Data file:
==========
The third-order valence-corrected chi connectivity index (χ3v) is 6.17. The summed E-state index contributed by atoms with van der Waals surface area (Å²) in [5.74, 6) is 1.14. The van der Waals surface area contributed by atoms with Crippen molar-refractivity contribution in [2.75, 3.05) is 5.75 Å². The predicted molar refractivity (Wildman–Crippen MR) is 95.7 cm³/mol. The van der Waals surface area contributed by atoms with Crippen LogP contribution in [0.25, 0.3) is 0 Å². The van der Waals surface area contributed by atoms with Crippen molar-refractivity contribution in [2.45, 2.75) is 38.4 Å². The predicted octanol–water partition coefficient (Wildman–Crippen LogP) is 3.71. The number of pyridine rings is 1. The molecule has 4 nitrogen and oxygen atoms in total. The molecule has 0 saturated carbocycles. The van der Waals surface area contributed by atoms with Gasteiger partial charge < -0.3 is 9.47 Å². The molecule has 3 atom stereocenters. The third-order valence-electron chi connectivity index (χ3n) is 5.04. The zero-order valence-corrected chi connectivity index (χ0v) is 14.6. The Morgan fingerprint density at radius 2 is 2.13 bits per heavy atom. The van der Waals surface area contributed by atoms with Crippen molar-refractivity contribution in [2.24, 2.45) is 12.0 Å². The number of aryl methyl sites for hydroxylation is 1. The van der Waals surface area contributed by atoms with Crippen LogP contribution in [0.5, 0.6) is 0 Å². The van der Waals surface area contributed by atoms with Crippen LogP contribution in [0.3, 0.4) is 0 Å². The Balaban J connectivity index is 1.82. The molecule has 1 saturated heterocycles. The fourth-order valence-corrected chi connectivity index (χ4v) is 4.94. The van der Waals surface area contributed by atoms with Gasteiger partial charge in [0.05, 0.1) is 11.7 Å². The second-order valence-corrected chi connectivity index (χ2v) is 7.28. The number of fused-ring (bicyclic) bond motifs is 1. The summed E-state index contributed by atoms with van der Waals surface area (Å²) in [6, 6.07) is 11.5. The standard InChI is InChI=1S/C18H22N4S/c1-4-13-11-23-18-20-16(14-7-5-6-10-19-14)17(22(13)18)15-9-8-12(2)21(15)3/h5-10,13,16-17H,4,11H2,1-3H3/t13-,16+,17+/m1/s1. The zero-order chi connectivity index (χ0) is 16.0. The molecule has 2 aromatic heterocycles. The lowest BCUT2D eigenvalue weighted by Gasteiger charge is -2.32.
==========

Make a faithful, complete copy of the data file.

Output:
The third-order valence-corrected chi connectivity index (χ3v) is 6.17. The summed E-state index contributed by atoms with van der Waals surface area (Å²) in [5.74, 6) is 1.14. The van der Waals surface area contributed by atoms with Crippen molar-refractivity contribution in [2.75, 3.05) is 5.75 Å². The predicted molar refractivity (Wildman–Crippen MR) is 95.7 cm³/mol. The van der Waals surface area contributed by atoms with Crippen LogP contribution in [0.25, 0.3) is 0 Å². The van der Waals surface area contributed by atoms with Crippen molar-refractivity contribution in [2.45, 2.75) is 38.4 Å². The predicted octanol–water partition coefficient (Wildman–Crippen LogP) is 3.71. The number of pyridine rings is 1. The molecule has 4 nitrogen and oxygen atoms in total. The molecule has 0 saturated carbocycles. The van der Waals surface area contributed by atoms with Gasteiger partial charge < -0.3 is 9.47 Å². The molecule has 3 atom stereocenters. The third-order valence-electron chi connectivity index (χ3n) is 5.04. The zero-order valence-corrected chi connectivity index (χ0v) is 14.6. The Morgan fingerprint density at radius 2 is 2.13 bits per heavy atom. The van der Waals surface area contributed by atoms with Crippen molar-refractivity contribution in [2.24, 2.45) is 12.0 Å². The number of aryl methyl sites for hydroxylation is 1. The van der Waals surface area contributed by atoms with Crippen LogP contribution in [0.5, 0.6) is 0 Å². The van der Waals surface area contributed by atoms with Crippen LogP contribution in [0.3, 0.4) is 0 Å². The Balaban J connectivity index is 1.82. The molecule has 1 saturated heterocycles. The fourth-order valence-corrected chi connectivity index (χ4v) is 4.94. The van der Waals surface area contributed by atoms with Gasteiger partial charge in [0.05, 0.1) is 11.7 Å². The second-order valence-corrected chi connectivity index (χ2v) is 7.28. The number of fused-ring (bicyclic) bond motifs is 1. The summed E-state index contributed by atoms with van der Waals surface area (Å²) in [6, 6.07) is 11.5. The standard InChI is InChI=1S/C18H22N4S/c1-4-13-11-23-18-20-16(14-7-5-6-10-19-14)17(22(13)18)15-9-8-12(2)21(15)3/h5-10,13,16-17H,4,11H2,1-3H3/t13-,16+,17+/m1/s1. The zero-order chi connectivity index (χ0) is 16.0. The molecule has 2 aromatic heterocycles. The lowest BCUT2D eigenvalue weighted by Gasteiger charge is -2.32.